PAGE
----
Friday, April 20, 2018

Carpe Diem Weekend Meditation #29 Use That Quote ...

!!! Open for your submissions next Sunday April 22nd at 7:00 PM (CEST) !!!

Dear Haijin, visitors and travelers,

Another week has gone by and it was a marvelous week, because the weather was awesome, almost temperatures of Summer in The Netherlands ... and I had a week off ... so I had a wonderful week. Today however wasn't a great day. My mother again had to go the hospital and is now in the hospital. She had cardiac problems, but the biggest problem today was her glucose, she is diabetic, and her sugars are extremely disturbed. So this day was a day to ... forget, but of course I cannot forget this day, because I became 55 yrs. Yes it's my birthday today.

As you all know I am writing haiku since the late eighties and I see Matsuo Basho as my sensei therefore I have chosen a quote by Basho for you to become inspired through.

Matsuo Basho (1644-1694)
At the time of his death, in 1694, Basho had more than seventy disciples, and about two thousand associates who had accepted and aligned themselves with his teachings. On the one-hundredth anniversary of his death the Shinto religious headquarters honored him by canonizing him as a deity. Thirteen years later the imperial court gave him similar status. He alone is known as a haisei, the saint of haiku. Today he is a recognized genius. (Source: Basho, The Complete Haiku by Jane Reichhold)

Basho is the saint of haiku and he was declared holy by the Shinto religion and was given the name Haisei Basho.

Here at CDHK I have often written about the beauty of his poetry. We read his "Oku-no-Hosomichi" (The Small Road Into the Deep North) and learned his haiku writing techniques. He really is a saint in my opinion and it makes me proud that I can and may say that he is my sensei, my master, my teacher.

Cherry Blossoms around Lake Biwa
For this weekend meditation I have chosen a not so renown quote by Basho, but I think this quote will inspire you ...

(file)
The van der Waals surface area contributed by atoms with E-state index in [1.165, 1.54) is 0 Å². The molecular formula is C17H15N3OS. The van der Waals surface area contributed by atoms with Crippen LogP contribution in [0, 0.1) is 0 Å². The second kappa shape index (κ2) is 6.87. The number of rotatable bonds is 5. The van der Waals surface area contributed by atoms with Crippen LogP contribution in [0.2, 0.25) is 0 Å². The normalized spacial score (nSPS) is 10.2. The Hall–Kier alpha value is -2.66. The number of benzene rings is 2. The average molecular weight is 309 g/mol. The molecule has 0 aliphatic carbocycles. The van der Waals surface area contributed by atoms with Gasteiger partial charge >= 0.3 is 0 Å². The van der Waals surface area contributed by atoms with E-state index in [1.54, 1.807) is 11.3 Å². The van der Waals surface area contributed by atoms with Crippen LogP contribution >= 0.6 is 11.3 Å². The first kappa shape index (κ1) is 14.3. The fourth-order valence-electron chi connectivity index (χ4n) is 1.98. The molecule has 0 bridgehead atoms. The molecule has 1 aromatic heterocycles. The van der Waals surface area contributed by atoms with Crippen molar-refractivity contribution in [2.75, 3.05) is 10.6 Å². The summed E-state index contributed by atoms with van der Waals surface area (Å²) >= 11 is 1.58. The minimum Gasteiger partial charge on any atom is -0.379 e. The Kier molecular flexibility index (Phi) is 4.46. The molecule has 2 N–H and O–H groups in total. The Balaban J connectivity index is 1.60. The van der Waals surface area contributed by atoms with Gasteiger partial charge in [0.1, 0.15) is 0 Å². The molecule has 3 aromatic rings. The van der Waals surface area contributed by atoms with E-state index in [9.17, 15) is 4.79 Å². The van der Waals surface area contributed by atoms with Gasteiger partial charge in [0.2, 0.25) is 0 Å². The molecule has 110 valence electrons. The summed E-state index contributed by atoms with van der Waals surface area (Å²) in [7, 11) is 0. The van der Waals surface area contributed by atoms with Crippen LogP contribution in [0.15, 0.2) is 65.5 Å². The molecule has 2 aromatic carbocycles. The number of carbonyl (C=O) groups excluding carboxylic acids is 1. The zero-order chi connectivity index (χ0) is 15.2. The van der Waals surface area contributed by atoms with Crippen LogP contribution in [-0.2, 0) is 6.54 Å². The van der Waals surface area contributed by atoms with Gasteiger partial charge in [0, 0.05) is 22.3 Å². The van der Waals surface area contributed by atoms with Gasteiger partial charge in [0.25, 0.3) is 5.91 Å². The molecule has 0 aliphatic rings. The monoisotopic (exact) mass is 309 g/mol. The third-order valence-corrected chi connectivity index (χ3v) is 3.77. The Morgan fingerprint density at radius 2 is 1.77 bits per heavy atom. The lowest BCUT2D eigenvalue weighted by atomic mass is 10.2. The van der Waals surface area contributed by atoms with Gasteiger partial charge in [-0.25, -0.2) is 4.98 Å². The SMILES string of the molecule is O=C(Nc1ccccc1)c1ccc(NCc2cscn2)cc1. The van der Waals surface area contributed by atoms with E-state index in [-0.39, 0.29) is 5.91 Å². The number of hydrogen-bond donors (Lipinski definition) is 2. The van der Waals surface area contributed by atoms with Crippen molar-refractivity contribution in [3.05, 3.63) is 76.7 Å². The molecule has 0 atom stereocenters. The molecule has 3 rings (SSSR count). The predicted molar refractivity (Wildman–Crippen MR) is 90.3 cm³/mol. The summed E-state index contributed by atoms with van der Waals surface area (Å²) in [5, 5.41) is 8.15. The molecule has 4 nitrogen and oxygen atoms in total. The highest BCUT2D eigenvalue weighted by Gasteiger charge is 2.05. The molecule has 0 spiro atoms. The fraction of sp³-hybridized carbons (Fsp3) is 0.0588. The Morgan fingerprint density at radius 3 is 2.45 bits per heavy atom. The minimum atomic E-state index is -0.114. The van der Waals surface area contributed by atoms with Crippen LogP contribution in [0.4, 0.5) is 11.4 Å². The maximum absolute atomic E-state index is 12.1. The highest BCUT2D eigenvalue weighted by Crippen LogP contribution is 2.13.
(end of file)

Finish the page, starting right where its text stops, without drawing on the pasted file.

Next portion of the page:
Here is the quote to work with:

[...] "There is nothing you can see that is not a Bashoflower; there is nothing you can think that is not the moon."[...]  Matsuo Basho

In this quote I read the "greatness" of Basho. His look at nature ... the simple words he used to give an image to his thoughts.

entwined by bare branches
the full moon

© Chèvrefeuille

While I was preparing this episode sad news arrived ... one of the best and renown dj's of the world, Avicii, has died ... he was 28 years young.

I love to share a music video to give tribute to him.

I hope you did enjoy the read and the music by Avici.

This weekend-meditation is open for your submissions next Sunday April 22nd at 7:00 PM (CEST) and will remian open until April 29th at noon (CEST). I will try to publish our new episode, conquest, later on. For now ... have a wonderful weekend.

Thursday, April 19, 2018

Carpe Diem #1415 Perfume of Spring (one-bun)

Dear Haijin, visitors and travelers,

Welcome at a new episode of our wonderful Kai. This month it's all about haibun (prose and poetry). We have already seen a few different kinds of haibun here at CDHK and today I love to challenge you to create a "one-bun" inspired on our prompt "perfume of spring".

More about "one-bun" you can find in our promptlist for April 2018 (above in the menu).

During circumstances I have chosen to only give you the prompt and the task for today.

perfume of spring
This episode is open for your submissions tonight at 7:00 PM (CEST) and will remain open until April 26th at noon (CEST). I will try to publish our new weekend-meditation later on. For now ... have fun!

Wednesday, April 18, 2018

Carpe Diem #1414 Nakedness (kikobun)

Dear Haijin, visitors and travelers,

We are all born naked, but through the Fall of Mankind we became aware of our nudity and started to make clothing to cover our nakedness. Why? It's how we are raised and of course there will be several of you that have been raised in an other way. I had the privilege that my parents were wonderful. They first raised me with religion and the love (and respect) for God, or how you will call it. As I grew up and found my own ways, my own paths, they always were there to help me. They respected my choices and applauded my free reason, my free thought, and that has made me who I am now. I appreciate all humans, female and male, I can say that from the depth of my heart ... I love all and everthing ...